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Students see flip side of medicine on home visits

By Jeanni Brosius

This article was published November 10, 2011 at 3:40 a.m.

— Registered nurse Burt Bates returned to his office at White County Medical Center’s Home Health Care Agency after making a home visit to a patient Friday morning. Along with Bates, fourth-year Harding University pharmacy student Jake Blair makes home visits as part of his education.

“The students look at the meds and help the nurse develop an initial list of meds,” said Kelly Chism, an RN and clinic coordinator at WCMC’s Home Health Care Agency. “The pharmacy students look into the meds more.”

Just as with the hospital’s call center, where pharmacy students call patients recently discharged from the hospital, the home visits, which began in July, are an attempt to keep patients from going back into the hospital.

The pharmacy students go into the home with the home-health nurse and reconcile all of the patient’s medications. The list is printed out into a daily schedule for the patient. The comprehensive schedule contains information such as times the medications should be taken, the purpose and a photograph of each medication. In addition to the list, a wallet card with all the information is printed for the patient to present his physician or at the hospital.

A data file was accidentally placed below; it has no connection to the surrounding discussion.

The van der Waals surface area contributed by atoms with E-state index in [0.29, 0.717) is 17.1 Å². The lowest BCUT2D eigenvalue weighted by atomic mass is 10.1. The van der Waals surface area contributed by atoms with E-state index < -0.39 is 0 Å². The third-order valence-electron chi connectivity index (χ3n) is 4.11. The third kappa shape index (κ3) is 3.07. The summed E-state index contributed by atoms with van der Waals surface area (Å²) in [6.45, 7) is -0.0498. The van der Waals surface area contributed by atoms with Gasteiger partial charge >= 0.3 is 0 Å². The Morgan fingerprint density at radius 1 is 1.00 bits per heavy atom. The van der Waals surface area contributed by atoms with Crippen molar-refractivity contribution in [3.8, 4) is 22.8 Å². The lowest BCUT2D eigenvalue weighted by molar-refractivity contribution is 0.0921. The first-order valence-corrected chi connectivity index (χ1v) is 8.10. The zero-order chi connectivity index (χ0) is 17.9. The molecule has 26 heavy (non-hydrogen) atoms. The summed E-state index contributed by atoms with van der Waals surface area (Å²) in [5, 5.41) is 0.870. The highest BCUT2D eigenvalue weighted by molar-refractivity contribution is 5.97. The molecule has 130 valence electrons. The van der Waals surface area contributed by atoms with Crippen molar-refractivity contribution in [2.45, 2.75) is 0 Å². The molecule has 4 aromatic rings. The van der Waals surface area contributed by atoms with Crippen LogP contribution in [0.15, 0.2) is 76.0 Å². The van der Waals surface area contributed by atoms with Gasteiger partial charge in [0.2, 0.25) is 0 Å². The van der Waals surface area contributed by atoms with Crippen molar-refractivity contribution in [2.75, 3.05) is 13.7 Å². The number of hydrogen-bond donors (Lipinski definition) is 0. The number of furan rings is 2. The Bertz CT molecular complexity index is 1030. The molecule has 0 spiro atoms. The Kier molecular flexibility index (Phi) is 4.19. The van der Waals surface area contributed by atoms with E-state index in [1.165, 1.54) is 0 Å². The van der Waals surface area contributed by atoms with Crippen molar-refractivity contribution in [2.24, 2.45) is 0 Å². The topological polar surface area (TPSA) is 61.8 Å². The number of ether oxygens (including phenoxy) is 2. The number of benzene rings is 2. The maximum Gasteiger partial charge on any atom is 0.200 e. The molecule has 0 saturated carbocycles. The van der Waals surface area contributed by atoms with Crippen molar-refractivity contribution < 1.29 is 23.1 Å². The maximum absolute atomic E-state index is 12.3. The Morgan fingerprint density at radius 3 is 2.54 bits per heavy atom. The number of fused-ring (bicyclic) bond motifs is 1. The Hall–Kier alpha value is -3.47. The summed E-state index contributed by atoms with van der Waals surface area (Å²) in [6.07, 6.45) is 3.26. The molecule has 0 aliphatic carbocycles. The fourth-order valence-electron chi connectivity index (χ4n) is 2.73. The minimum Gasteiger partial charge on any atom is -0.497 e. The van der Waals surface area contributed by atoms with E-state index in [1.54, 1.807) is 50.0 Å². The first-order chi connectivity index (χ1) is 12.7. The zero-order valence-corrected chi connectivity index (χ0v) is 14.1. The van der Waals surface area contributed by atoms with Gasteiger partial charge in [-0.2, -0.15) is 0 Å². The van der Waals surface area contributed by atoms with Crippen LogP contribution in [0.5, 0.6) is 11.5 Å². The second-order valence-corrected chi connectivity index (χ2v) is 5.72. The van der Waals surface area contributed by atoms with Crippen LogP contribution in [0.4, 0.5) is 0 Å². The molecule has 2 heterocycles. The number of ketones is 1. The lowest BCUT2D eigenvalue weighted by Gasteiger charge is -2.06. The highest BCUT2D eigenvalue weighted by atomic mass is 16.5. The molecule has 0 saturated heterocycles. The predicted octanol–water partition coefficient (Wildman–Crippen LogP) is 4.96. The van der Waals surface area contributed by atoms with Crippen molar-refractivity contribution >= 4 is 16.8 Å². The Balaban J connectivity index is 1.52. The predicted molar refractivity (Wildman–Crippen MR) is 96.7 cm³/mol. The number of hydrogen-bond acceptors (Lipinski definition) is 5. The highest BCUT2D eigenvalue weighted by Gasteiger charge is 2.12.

“When the pharmacy students go out, they also make recommendations,” Chism said. “The nurses love having them around.”

The students offer fresh eyes with specialized training in medications, and those students sometimes catch things that can potentially save a patient’s life.

For instance, former student Tanyon Reeves discovered a dosage discrepancy in a 96-year-old patient’s heart medications and brought it to the attention of the nurse.

Bates said the patient said he didn’t have the energy to get out and have lunch with his friends anymore, which affected the quality of his life.

“[Reeves] did some research on the meds and said, ‘That looks like a lot of heart meds for a 96-year-old,’” Bates said. “Just cutting that one dose in half, [the patient] was able to get back out and eat burgers with his friends. He told us we gave him his life back.”

One of the benefits for the students is interacting with the patients in their environment.

“You see the flip side,” Blair said. “When you get to their house, you see what’s really going on. There might be 400 pill bottles on the table.”

Blair said seeing the patients in their homes also made him realize that they might have difficulties giving themselves injections, or they may be confused over which pill to take when. This is an opportunity for the pharmacy students to educate the patients beyond what they would receive in a retail pharmacy setting.

“From a nursing standpoint, with that trained set of eyes, [the students have] given us insight. We don’t get that in depth pharmacy training [in nursing school],” Bates said about the pharmacy students accompanying him on home visits.

Lindsay Elliott, pharmacy practice resident for Harding University, said she believes every pharmacy student should go into a patient’s home.

“It enforces empathy for patients,” she said. “It will make you a better health care worker, no matter your field.”

Blair agreed and added that the experience changed his perspective.

“I think it’s a great opportunity to see the real world,” Blair said. “To me, it’s so basic, but I have to remember it is not to all people.”

Staff writer Jeanni Brosius can be reached at (501) 244-4307 or jbrosius@arkansasonline.com.

Three Rivers, Pages 49 on 11/10/2011

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